And thus Tully (Mackenzie Davis) arrives.
Tully is not a traditional nanny; she’s there for the night, so she shows up late (probably 10 p.m. or so) and leaves early (probably 6 a.m.), when the kids and often Drew are in bed. Marlo might have her reservations about leaving such a person, particularly the chipper hippie that is Tully, with Mia but perhaps exhaustion wins out and so she goes to bed. When she wakes up the in morning, she is shocked to find a clean house and feel well-rested enough that “it’s like I can see color again,” as she tells Drew. After subsequent nights she awakens to find freshly made nut-free cupcakes and flowers in vases.
Because a good-night’s sleep and a clean house is a glorious fantasy but not all that exciting, narratively speaking, for a movie, I don’t think it’s a spoiler to say that as the story unfolds we will find out exactly what Tully’s deal is, indeed that there will need to be a deal with Tully for this story to be something. Is she, as Marlo once feared, the villain in a Lifetime movie? Is she a Mary Poppins/Nanny McPhee-like bringer of order and life balance? The way the movie unfolds what her deal is works pretty well, I think. It lends itself to a good character arc and an examination of this particular slice of life (young children plus newborn) for a woman and her family.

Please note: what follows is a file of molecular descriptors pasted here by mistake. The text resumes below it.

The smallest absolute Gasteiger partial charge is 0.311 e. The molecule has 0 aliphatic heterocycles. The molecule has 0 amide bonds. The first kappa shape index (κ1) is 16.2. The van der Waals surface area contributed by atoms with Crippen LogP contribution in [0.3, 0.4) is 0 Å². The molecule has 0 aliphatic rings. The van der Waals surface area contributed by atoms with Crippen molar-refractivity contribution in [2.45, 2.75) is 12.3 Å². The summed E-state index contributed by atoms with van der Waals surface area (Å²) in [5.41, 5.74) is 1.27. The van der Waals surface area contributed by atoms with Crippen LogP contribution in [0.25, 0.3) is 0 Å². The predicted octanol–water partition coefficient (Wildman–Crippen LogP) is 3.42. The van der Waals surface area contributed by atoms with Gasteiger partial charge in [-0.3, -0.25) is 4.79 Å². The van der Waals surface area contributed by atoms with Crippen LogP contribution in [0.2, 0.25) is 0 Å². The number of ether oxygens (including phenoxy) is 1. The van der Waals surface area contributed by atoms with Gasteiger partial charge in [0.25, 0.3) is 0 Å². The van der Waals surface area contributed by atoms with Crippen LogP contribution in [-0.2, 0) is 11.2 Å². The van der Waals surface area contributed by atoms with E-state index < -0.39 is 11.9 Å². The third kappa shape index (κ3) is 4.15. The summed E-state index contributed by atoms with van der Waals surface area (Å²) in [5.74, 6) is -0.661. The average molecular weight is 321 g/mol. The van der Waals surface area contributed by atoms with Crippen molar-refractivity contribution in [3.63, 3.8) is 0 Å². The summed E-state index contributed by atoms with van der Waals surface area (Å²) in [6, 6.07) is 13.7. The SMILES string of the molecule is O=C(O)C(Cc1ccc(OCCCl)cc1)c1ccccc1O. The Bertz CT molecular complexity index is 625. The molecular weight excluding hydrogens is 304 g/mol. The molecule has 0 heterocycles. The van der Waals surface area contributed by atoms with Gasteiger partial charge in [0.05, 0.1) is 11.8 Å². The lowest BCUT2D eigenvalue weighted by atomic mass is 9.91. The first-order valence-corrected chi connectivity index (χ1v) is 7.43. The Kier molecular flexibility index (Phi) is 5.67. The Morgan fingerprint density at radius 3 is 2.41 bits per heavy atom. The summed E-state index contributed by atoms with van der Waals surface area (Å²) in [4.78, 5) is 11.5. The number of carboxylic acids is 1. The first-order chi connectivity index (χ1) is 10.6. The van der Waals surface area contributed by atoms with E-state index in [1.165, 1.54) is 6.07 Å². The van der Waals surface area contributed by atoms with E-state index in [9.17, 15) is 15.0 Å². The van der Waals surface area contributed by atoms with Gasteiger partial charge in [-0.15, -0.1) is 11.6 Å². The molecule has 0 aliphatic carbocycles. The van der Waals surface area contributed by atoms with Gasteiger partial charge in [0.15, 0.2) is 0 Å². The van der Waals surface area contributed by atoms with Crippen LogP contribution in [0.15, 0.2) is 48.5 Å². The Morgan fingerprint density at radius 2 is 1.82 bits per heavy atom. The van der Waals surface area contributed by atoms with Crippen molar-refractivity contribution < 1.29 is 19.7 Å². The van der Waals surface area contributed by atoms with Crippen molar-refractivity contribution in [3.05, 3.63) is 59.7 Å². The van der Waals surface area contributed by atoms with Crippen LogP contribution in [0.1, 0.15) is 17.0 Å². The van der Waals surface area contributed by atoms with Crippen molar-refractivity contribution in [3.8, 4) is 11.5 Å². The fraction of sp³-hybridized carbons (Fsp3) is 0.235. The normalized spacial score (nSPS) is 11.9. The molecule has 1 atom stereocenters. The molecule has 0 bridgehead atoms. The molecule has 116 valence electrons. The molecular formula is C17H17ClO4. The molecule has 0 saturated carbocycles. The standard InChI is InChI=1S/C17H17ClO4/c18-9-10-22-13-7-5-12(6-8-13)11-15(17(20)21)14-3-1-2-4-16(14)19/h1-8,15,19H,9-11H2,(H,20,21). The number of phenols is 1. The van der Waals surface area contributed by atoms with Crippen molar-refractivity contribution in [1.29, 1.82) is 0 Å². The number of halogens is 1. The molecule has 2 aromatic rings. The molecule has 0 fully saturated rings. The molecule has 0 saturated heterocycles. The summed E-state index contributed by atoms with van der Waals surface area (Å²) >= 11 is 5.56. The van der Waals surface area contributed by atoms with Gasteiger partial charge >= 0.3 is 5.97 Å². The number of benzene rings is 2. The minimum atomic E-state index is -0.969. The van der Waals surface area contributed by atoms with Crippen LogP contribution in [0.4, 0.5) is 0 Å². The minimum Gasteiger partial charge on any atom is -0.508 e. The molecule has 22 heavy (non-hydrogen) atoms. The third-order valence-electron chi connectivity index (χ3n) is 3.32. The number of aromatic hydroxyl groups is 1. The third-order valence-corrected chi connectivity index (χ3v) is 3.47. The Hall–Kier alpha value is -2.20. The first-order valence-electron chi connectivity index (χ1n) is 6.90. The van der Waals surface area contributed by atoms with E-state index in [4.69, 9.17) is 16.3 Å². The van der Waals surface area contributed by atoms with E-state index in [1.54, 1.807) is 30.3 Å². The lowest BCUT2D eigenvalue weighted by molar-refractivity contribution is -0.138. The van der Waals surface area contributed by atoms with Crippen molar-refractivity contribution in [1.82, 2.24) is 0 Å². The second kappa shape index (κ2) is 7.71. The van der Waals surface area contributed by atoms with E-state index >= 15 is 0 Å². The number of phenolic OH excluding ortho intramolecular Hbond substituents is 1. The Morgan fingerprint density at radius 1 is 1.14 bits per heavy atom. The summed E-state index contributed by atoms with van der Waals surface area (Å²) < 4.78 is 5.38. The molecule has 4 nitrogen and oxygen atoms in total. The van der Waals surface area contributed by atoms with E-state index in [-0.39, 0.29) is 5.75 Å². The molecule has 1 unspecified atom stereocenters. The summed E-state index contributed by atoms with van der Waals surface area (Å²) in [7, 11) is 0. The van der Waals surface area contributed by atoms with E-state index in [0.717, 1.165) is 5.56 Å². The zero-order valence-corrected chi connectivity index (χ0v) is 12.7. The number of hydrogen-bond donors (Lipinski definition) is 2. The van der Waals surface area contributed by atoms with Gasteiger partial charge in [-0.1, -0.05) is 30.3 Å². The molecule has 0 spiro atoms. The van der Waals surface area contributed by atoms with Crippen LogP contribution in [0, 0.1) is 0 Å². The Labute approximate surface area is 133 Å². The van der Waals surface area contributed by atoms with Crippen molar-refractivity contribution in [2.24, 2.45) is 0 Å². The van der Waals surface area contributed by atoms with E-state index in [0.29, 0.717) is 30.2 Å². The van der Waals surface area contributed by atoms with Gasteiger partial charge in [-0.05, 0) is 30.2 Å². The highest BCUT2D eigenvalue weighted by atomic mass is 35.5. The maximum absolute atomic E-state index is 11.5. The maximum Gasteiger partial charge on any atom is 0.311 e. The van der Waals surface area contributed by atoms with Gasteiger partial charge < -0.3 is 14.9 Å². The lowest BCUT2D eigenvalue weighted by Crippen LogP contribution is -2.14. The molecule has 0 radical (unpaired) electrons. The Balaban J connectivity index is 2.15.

Theron’s character is the focus of the story and to some degree the viewfinder through which we see this world. At some point after the comment about color, I started to wonder if the movie was in fact playing a bit with how we saw colors and details to kind of highlight Theron’s moods and energy level. If so, it’s subtle and a nice touch in a movie that is overall very good at letting us see what this life is like for Marlo while still giving us a sense of what the situation looks like from the outside.